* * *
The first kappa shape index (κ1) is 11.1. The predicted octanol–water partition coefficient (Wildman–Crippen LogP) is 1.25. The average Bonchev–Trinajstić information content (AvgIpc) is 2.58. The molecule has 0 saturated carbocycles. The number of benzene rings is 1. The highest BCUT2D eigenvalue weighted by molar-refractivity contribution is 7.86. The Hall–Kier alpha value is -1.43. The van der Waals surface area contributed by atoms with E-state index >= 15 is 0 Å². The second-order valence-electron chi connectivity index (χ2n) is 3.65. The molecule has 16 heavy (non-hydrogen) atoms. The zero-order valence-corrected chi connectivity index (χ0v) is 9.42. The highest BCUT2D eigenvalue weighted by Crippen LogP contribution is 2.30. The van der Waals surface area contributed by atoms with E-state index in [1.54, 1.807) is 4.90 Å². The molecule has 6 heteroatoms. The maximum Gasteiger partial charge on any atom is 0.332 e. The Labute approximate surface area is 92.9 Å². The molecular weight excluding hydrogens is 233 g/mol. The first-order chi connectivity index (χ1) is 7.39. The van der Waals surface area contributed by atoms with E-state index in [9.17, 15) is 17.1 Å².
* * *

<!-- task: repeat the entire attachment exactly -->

The first kappa shape index (κ1) is 11.1. The predicted octanol–water partition coefficient (Wildman–Crippen LogP) is 1.25. The average Bonchev–Trinajstić information content (AvgIpc) is 2.58. The molecule has 0 saturated carbocycles. The number of benzene rings is 1. The highest BCUT2D eigenvalue weighted by molar-refractivity contribution is 7.86. The Hall–Kier alpha value is -1.43. The van der Waals surface area contributed by atoms with E-state index >= 15 is 0 Å². The second-order valence-electron chi connectivity index (χ2n) is 3.65. The molecule has 16 heavy (non-hydrogen) atoms. The zero-order valence-corrected chi connectivity index (χ0v) is 9.42. The highest BCUT2D eigenvalue weighted by Crippen LogP contribution is 2.30. The van der Waals surface area contributed by atoms with E-state index in [1.54, 1.807) is 4.90 Å². The molecule has 6 heteroatoms. The maximum Gasteiger partial charge on any atom is 0.332 e. The Labute approximate surface area is 92.9 Å². The molecular weight excluding hydrogens is 233 g/mol. The first-order chi connectivity index (χ1) is 7.39. The van der Waals surface area contributed by atoms with E-state index in [9.17, 15) is 17.1 Å².